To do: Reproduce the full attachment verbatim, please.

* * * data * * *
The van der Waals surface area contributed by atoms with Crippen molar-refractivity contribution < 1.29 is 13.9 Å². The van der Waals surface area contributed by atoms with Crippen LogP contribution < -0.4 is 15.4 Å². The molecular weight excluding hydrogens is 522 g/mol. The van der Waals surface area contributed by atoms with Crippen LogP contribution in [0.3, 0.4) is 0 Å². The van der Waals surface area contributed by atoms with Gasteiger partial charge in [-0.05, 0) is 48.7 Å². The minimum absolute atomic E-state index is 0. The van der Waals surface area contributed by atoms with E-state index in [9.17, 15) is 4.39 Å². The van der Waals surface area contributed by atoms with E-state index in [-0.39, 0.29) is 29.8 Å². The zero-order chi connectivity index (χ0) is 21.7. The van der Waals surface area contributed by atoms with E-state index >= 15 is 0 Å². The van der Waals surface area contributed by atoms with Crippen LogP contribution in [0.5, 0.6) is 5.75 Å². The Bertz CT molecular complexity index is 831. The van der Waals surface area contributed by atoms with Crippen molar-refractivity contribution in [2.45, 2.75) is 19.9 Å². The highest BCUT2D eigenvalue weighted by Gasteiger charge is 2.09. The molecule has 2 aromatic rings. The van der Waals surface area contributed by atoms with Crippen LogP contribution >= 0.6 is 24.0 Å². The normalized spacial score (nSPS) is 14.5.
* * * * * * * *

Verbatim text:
The van der Waals surface area contributed by atoms with Crippen molar-refractivity contribution < 1.29 is 13.9 Å². The van der Waals surface area contributed by atoms with Crippen LogP contribution < -0.4 is 15.4 Å². The molecular weight excluding hydrogens is 522 g/mol. The van der Waals surface area contributed by atoms with Crippen LogP contribution in [0.3, 0.4) is 0 Å². The van der Waals surface area contributed by atoms with Gasteiger partial charge in [-0.05, 0) is 48.7 Å². The minimum absolute atomic E-state index is 0. The van der Waals surface area contributed by atoms with E-state index in [9.17, 15) is 4.39 Å². The van der Waals surface area contributed by atoms with E-state index in [-0.39, 0.29) is 29.8 Å². The zero-order chi connectivity index (χ0) is 21.7. The van der Waals surface area contributed by atoms with E-state index >= 15 is 0 Å². The van der Waals surface area contributed by atoms with Crippen LogP contribution in [0.5, 0.6) is 5.75 Å². The Bertz CT molecular complexity index is 831. The van der Waals surface area contributed by atoms with Crippen molar-refractivity contribution in [2.45, 2.75) is 19.9 Å². The highest BCUT2D eigenvalue weighted by Gasteiger charge is 2.09. The molecule has 2 aromatic rings. The van der Waals surface area contributed by atoms with Crippen LogP contribution >= 0.6 is 24.0 Å². The normalized spacial score (nSPS) is 14.5.